Illustration of data layout using different sorting approaches, as described further in the article text.

As we can see, all approaches have a single consecutive block of data in the middle of the complete set of rows, representing partially matched data. Approaches 2 and 4 are the only ones where logic allows us to stop the algorithm entirely before we reach the end of the partial matches.

Approach 4 has fully matched data in two blocks, but Approach 2 is the only one where the targeted data is all in one consecutive block.

  Approach 1 Approach 2 Approach 3 Approach 4
Initial skippable rows 324 338 + 103 = 441 342 324
Candidate rows to examine 188 46 166 159
Skippable rows after algorithm stops 328 353 332 357
Total skippable rows 652 794 674 681

By the numbers, it’s clear that Approach 2 has the most advantages in this case.

SQL Indexes Explained: Conclusions and What’s Next

Doing these exercises should make the following points become clear:

  1. Reading from a properly sorted table is faster.
  2. If a table is not already sorted, sorting takes more time than reading from an unsorted table.
  3. Finding a way to jump to the first row matching a search condition within the sorted table would save a lot of reads.
  4. It would be helpful to have a table sorted in advance.
  5. Maintaining the sorted copies of the table for the most frequent queries would be helpful.

Now, a sorted copy of a table sounds almost like a database index. The next article in SQL Indexes Explained covers a rudimentary index implementation. Thanks for reading!

Understanding the basics

A database index is an important auxiliary data structure helping to speed up data retrieval. The amount of data accessed to execute an SQL query is the main factor contributing to the execution time. The use of well-designed indexes minimizes the volume of accessed data.

The main use case is a query returning data based on a condition of the type "column value between X and Y." An index on the column allows the RDBMS to quickly find the first row satisfying the condition, read consecutive rows from the given range, and stop without needing to read any other data.

Indexes can be categorized in types in several ways: its structure (B-tree, hash table, binary, column-store, full-text, etc.), whether it's clustered or not, and whether it's partitioned (locally, globally, or not at all). Some store entire rows, some store derivative values, others store straight column copies.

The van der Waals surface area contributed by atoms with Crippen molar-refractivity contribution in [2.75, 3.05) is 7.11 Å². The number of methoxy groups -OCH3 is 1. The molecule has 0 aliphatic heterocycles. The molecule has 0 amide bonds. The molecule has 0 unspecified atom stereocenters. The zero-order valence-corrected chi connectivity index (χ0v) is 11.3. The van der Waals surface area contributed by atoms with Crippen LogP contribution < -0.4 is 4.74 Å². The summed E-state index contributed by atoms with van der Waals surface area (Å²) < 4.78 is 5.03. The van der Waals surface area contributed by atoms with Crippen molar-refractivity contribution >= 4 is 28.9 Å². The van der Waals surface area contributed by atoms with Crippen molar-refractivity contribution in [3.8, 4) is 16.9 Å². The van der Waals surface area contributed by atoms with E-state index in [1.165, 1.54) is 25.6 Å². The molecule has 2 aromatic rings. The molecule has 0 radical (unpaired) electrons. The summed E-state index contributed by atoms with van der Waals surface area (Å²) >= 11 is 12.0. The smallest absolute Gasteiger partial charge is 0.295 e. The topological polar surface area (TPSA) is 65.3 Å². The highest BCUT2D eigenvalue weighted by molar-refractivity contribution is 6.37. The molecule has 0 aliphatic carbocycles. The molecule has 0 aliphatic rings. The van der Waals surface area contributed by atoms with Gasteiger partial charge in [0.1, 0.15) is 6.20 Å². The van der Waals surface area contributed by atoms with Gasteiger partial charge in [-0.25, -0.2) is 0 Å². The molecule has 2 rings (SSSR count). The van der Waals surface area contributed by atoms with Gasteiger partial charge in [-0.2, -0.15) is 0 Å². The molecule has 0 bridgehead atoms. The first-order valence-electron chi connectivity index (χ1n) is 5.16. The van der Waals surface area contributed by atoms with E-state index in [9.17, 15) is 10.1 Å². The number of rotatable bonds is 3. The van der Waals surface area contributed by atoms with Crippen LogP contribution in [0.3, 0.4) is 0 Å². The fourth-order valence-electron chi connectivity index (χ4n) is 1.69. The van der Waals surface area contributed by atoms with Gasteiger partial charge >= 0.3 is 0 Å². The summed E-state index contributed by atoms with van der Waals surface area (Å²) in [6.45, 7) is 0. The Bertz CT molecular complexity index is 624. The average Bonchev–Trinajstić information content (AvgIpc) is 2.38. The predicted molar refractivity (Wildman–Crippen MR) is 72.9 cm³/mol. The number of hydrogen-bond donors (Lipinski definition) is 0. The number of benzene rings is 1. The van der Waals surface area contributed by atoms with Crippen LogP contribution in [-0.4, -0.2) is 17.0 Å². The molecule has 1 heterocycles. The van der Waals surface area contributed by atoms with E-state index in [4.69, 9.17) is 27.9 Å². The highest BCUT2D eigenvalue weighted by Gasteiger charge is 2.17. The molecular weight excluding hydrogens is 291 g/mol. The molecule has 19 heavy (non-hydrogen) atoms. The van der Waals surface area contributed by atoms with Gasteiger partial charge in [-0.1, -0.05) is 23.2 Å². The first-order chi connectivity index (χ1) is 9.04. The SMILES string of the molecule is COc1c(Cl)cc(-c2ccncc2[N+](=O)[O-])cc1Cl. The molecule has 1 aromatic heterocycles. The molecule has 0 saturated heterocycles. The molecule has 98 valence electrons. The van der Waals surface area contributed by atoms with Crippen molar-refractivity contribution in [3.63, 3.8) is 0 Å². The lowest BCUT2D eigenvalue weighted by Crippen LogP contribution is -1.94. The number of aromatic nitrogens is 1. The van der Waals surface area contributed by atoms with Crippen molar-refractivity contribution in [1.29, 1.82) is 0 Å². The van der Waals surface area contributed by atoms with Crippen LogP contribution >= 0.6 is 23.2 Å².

A typical index is implemented using a balanced tree structure. Leaf levels of an index are sorted based on column values. So, when we want to find all rows with a specific value of an indexed column, we are able to quickly locate the first one and read consecutive rows as long as they match the value.

An appropriate index can significantly reduce the amount of data accessed by a SELECT statement, which is the main factor contributing to query execution time.

Modern databases often keep and publish massive volumes of data. When a user tries to retrieve just a small piece of data without an appropriate index, the retrieval (of a needle in a haystack) could take hours.


The correct number of rows in exercise 1 is actually 73, right?
Mirko Marovic
My bad. You are correct, I haven't updated the count in the article, after I did some data changes. Thank you for pointing out.
It made me go bananas ) Couldn't understand why, all seemed to be simple and correct
Mirko Marovic
Sorry for the confusion :(
This is a very interesting article but I'm unclear as to how exactly you want us to run these queries ourselves? Should we be exporting the data into our own database and running the queries there? I know that Google sheets have a pseudo-SQL function using the QUERY function but it doesn't seem to give runtimes. Or is there some other approach I'm not seeing?
Mirko Marovic
You are not supposed to run any query. You simulate how RDBMS runs them by completing exercises "manually". That means you open google spreadshit, order it, than read and copy data into your own spreadshit. The whole point of exercises is that you put yourself into position of RDBMS that runs a query.